INDEPENDENCE, Mo. (WDAF) – The CDC’s decision to shorten COVID-19 isolation and quarantine periods is drawing criticism from some medical experts. Monday’s action cut isolation times in half, from 10 days to five days, for people infected with COVID-19 but showing no symptoms.
The federal decision is happening as hospitalizations are rising. As of Tuesday, the University of Kansas Hospital had 88 COVID-19 patients. Two of those patients are fully vaccinated, according to the hospital’s figures.
So there remains some concern on the decision to scale back on quarantines as some families struggle through the pandemic they see as clearly not over.
Jacquetta Hyzer knows this firsthand.
Her youngest son, Troy, was known best for calling her home in Independence, Missouri, every morning. Hyzer said they are well-remembered conversations.
“‘Momma, did you go to the gym? I seen you on Facebook. I’m so proud of you. And you keep going to the gym,'” Hyzer mimicked, recalling a common conversation from pre-pandemic times.
“I talked with him the morning before he passed and he did pass at his home. Alone. He was by himself,” Hyzer said.
“His wife was in the hospital with COVID,” said Yvonne Smith, Hyzer’s daughter.
“He said ‘Oh, I got to be strong for the wife,'” Hyzer said. “And it was like, you got to be strong for yourself. And he said, ‘It’s all right momma’ or ‘Mother.’ He always called me mother. And he said ‘It’s alright, mother I’m going to be alright. Then… I lost him.”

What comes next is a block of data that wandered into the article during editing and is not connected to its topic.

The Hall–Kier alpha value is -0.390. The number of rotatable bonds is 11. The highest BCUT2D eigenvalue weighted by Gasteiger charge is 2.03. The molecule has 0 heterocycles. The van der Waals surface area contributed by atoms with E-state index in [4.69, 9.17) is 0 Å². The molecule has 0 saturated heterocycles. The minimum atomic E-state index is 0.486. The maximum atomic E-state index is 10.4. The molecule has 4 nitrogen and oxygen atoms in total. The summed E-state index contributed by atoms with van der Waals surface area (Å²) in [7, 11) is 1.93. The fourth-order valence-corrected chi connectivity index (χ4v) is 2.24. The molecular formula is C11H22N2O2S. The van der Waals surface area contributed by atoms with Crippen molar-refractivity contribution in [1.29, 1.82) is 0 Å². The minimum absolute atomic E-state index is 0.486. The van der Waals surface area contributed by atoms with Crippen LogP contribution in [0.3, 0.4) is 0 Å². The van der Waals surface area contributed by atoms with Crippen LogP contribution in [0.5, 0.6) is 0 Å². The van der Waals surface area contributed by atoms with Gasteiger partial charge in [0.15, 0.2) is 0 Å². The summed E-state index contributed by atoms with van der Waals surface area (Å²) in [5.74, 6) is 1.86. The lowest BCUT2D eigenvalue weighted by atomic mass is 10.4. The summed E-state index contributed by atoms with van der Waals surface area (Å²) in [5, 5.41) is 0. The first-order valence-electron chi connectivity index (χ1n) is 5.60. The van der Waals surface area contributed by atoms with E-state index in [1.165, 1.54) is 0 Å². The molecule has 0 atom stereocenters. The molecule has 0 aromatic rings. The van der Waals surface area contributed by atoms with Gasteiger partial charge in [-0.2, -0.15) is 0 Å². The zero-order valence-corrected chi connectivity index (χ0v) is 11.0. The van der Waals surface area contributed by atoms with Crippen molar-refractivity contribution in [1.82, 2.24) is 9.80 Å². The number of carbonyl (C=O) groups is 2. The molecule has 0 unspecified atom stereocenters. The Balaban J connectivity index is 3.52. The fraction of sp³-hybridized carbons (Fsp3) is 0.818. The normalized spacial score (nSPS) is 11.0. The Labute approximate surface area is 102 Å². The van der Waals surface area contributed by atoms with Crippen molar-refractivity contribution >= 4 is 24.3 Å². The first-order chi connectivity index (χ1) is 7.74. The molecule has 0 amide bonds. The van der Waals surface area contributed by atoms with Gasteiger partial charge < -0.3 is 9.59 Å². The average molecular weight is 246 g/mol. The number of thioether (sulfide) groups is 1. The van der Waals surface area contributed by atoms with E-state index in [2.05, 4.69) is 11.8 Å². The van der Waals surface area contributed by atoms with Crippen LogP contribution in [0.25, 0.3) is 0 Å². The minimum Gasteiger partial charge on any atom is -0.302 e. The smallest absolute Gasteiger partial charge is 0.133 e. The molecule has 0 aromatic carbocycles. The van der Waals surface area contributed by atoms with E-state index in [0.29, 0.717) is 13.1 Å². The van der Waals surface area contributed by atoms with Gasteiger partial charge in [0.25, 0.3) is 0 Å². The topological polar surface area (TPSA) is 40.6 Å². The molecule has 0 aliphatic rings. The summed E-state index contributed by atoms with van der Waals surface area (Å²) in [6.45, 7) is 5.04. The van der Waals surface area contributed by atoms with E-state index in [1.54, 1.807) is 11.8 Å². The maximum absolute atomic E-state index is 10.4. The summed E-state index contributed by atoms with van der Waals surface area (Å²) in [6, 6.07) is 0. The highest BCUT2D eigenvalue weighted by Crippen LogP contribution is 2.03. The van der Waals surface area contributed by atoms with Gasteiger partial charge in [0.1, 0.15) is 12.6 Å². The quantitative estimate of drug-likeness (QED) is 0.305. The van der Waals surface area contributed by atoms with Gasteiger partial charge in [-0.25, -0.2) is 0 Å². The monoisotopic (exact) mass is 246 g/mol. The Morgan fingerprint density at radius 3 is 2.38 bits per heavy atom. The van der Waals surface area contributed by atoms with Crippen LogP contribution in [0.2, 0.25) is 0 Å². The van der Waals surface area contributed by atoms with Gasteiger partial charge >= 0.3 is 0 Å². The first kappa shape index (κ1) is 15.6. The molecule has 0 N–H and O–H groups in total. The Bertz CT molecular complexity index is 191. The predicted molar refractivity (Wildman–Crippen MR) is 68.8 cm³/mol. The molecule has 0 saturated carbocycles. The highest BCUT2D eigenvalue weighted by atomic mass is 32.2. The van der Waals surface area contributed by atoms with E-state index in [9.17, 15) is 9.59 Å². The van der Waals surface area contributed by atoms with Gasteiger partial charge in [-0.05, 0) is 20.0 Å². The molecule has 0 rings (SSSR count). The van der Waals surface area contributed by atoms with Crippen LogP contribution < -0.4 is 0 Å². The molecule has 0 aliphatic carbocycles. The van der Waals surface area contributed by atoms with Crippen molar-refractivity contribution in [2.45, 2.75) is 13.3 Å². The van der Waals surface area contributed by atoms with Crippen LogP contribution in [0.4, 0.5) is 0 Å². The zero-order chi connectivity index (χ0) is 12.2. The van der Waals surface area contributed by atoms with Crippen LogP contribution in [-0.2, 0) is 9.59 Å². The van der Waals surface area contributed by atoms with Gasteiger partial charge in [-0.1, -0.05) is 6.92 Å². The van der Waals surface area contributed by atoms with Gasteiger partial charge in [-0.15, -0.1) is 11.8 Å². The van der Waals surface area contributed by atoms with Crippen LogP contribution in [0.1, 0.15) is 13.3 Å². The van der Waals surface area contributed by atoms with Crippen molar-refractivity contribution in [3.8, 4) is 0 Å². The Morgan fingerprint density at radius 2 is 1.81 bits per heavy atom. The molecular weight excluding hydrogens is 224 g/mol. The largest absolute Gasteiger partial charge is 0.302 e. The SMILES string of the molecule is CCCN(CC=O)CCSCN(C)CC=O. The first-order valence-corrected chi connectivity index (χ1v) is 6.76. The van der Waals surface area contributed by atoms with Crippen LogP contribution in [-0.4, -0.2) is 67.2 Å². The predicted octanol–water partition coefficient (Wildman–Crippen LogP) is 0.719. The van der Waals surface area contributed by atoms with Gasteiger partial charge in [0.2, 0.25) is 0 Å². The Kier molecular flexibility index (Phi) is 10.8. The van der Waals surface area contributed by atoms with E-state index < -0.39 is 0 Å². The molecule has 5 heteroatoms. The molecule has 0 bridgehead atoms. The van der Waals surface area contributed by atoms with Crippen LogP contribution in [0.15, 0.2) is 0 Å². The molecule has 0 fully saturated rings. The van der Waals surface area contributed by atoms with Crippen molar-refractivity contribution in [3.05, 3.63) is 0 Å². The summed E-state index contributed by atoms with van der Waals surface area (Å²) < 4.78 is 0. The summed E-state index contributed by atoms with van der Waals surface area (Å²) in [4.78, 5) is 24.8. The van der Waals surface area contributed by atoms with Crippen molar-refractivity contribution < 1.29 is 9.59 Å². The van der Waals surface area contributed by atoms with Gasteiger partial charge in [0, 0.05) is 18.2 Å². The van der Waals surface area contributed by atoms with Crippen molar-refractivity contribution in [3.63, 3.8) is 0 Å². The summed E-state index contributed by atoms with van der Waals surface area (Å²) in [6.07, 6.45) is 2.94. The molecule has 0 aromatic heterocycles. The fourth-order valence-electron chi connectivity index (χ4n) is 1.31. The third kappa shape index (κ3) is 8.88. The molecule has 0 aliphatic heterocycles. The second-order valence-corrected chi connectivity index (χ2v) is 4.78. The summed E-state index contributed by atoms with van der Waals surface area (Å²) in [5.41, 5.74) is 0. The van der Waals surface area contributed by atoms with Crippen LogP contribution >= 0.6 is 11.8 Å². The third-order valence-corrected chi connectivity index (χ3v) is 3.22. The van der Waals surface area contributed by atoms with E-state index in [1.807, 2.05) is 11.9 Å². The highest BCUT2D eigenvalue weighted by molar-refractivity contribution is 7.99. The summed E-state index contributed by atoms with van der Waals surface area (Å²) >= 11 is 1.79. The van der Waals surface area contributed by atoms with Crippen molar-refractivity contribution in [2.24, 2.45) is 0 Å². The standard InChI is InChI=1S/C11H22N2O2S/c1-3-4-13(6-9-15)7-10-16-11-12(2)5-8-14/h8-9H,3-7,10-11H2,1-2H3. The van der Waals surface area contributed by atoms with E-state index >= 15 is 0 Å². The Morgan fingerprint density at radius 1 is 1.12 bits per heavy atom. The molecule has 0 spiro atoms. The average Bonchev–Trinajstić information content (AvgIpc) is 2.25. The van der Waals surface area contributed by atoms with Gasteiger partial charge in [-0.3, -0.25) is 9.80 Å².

On Tuesday, the phone rang about another one of Hyzer’s children, her daughter, Yvette.
“She went to St. Mary’s Hospital in Blue Springs. She went into the ICU,” Hyzer said. “I got the call right at 7 a.m. this morning that she was gone. It really hurts my heart and makes me so mad at my daughter right now. I am mad at Yvette.”
Hyzer explains that Yvette was unvaccinated. She says she tried to get her daughter to get the shot because of her “several medical conditions.”
“Her doctor let us go in and see her on Christmas Day, which was such a blessing to me because I didn’t get to be with my son at all. I never got to see him,” Hyzer said, reflecting on Troy’s death, also from COVID-19, four months to the day before Yvette’s death.
“I just feel like parts of me are gone,” Smith said. “And I don’t know that I’m going to be enough for my momma. I’m worried about my momma.”
Smith, the middle child, is now an only child. She said she is facing frustration over skepticism within her family.
“It makes me angry. Because this will kill you. It is real. Very real. And even my three children, they won’t get the vaccine neither. And they’re grown so I can’t make them but… don’t you get it?” Smith said. “What’s it going to take for you to get it?”
Smith has a visible port in her arm where she receives dialysis, a part of her continuing treatment for Leukemia.
She said she’s dealing with the pain in her family, and although she’s vaccinated, there are continuing fears about rising case numbers in the community working through this new change in isolation recommendations from the CDC.